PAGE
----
KEARNEY, NEB. — A medication made custom to you and your needs, that's the idea behind the compound pharmacy industry.
NTV caught up with one central Nebraska compound pharmacy, Innovative Rx, in Kearney where employee and UNK student Hilary Vaughn carefully shows how to administer a chemical mixture that will be put into capsules specifically used for a nasal wash.
And as discrete as this process is, so are other medications.
“What we can do is take the chemical, the raw chemical or powder form and really make it into whatever we need to," said Rachel Daly, owner of Innovative Rx and lead Pharmacist.
Daly said compound pharmacies offer custom-made medicines for patients with unique needs.
“For instance, if someone can’t swallow or if it’s a little kid we can make it in a topical form or suppository, we can make it in a different strength that’s available in the commercial market or maybe there’s something that can’t be manipulated in the commercial market so we can make it in that specific strength that they need," added Daly.
Compound pharmacies are slowly making their pharmaceutical footprint across the state–in places like Hastings, York, and Omaha.
In terms of the money, Vision Research reports globally compound pharmacy markets were valued at roughly $11.2 billion in 2021 and are expected to hit $20 billion by 2030.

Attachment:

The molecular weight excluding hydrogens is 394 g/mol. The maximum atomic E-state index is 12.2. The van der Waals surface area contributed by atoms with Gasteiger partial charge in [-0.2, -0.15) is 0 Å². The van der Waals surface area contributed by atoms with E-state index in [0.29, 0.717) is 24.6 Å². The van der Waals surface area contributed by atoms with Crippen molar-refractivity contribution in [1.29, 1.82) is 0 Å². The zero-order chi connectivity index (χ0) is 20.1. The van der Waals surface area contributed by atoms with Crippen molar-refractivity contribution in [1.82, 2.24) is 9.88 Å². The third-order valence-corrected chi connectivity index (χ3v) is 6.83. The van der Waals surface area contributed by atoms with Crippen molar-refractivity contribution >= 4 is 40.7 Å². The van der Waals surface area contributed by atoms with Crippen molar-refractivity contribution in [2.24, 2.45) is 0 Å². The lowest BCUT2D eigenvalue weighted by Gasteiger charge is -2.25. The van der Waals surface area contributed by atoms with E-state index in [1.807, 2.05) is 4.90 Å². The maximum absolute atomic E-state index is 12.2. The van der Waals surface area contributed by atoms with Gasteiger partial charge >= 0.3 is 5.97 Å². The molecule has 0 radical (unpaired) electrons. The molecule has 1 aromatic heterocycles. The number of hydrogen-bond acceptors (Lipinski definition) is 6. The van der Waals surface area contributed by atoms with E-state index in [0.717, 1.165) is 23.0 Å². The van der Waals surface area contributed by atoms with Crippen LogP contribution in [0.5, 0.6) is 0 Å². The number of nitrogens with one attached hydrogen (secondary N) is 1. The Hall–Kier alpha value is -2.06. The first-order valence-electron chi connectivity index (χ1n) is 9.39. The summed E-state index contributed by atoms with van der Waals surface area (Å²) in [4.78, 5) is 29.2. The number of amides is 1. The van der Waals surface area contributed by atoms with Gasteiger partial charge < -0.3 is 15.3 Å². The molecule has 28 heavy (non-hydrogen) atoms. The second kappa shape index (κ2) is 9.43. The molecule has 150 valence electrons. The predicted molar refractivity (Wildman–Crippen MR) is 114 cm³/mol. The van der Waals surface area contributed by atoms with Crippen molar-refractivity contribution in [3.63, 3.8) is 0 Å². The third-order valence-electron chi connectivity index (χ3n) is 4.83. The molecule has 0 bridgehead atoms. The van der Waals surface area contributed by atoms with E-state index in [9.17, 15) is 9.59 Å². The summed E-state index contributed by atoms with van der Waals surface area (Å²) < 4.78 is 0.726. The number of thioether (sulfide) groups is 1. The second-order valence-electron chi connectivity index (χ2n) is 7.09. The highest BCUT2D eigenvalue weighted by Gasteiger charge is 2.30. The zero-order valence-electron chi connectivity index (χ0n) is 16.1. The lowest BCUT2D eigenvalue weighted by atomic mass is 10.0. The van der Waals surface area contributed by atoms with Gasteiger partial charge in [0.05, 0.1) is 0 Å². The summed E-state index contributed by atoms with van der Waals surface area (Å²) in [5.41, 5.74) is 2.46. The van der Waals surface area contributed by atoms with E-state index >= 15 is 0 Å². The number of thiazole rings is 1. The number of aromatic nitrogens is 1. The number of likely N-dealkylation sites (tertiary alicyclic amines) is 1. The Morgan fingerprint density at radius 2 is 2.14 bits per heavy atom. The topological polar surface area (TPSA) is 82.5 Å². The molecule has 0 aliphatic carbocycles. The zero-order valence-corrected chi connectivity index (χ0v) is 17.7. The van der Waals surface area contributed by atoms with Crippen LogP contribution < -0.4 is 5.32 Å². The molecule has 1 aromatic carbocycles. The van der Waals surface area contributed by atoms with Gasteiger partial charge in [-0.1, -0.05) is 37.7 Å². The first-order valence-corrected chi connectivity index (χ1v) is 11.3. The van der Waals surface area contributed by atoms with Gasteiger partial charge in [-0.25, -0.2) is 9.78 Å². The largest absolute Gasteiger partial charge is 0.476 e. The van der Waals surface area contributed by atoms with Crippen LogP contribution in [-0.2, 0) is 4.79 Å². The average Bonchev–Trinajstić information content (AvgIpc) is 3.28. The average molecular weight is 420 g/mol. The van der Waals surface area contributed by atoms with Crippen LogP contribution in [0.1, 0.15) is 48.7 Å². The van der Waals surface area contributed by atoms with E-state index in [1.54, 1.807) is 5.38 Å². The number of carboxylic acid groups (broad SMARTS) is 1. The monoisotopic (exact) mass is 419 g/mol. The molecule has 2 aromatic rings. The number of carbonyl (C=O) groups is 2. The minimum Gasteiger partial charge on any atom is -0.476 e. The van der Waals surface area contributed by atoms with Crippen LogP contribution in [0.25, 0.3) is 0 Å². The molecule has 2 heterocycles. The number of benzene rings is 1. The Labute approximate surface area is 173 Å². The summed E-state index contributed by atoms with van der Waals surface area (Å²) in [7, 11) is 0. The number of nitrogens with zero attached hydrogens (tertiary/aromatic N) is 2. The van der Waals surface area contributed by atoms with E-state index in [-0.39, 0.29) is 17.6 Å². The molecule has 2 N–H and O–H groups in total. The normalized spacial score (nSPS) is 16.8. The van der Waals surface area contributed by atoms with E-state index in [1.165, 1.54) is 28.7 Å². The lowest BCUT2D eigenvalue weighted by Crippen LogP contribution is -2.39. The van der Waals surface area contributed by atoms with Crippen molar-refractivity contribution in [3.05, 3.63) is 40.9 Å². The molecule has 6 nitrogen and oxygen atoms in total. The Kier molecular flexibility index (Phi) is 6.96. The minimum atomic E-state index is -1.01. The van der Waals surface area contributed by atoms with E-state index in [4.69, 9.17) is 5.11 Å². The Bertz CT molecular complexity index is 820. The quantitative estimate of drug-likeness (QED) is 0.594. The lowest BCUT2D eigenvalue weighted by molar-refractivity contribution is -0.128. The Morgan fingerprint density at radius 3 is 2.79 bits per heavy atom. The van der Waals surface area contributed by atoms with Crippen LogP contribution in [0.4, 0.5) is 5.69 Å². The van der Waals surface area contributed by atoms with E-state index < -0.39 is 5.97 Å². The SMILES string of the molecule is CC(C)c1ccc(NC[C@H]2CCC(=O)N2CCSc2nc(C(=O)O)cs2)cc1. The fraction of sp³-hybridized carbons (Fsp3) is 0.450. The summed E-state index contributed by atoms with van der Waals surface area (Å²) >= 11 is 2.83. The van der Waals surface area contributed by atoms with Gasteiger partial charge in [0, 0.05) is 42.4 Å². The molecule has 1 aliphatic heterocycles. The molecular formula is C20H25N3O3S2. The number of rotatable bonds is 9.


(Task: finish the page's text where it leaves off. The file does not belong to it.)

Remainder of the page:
Daly said the compound pharmacy industry is not exclusive.
“We partner with a couple compounding corporations, bigger companies, that help us with drug information with where we source our chemicals from they actually help us match up with compounding pharmacists from other states to share ideas and share thoughts, you know maybe someone came into an issue that they've worked through and so they can share that information so it's definitely a very collaborative group of people," added Daly.
A myth Daly said she hopes to bust about the business is that it’s not safe nor regulated.
“We’re governed by the state Board of Pharmacy, and you know everyone here is a licensed pharmacist or licensed technician who is making the medications and we are only using chemicals from USP grade facilities that are FDA regulated.”
But the reality is for those with insurance, compound pharmacies may or may not be covered.
Daly said patients at her facility do have the option to use HSA/flex cards but costs can range from case to case.
The best way to describe compound pharmacies, Daly said it’s simply medication problem-solving.
“We take the final product and put a label on it and dispense it to the person up until then it’s an entirely different form of pharmacy," said Daly.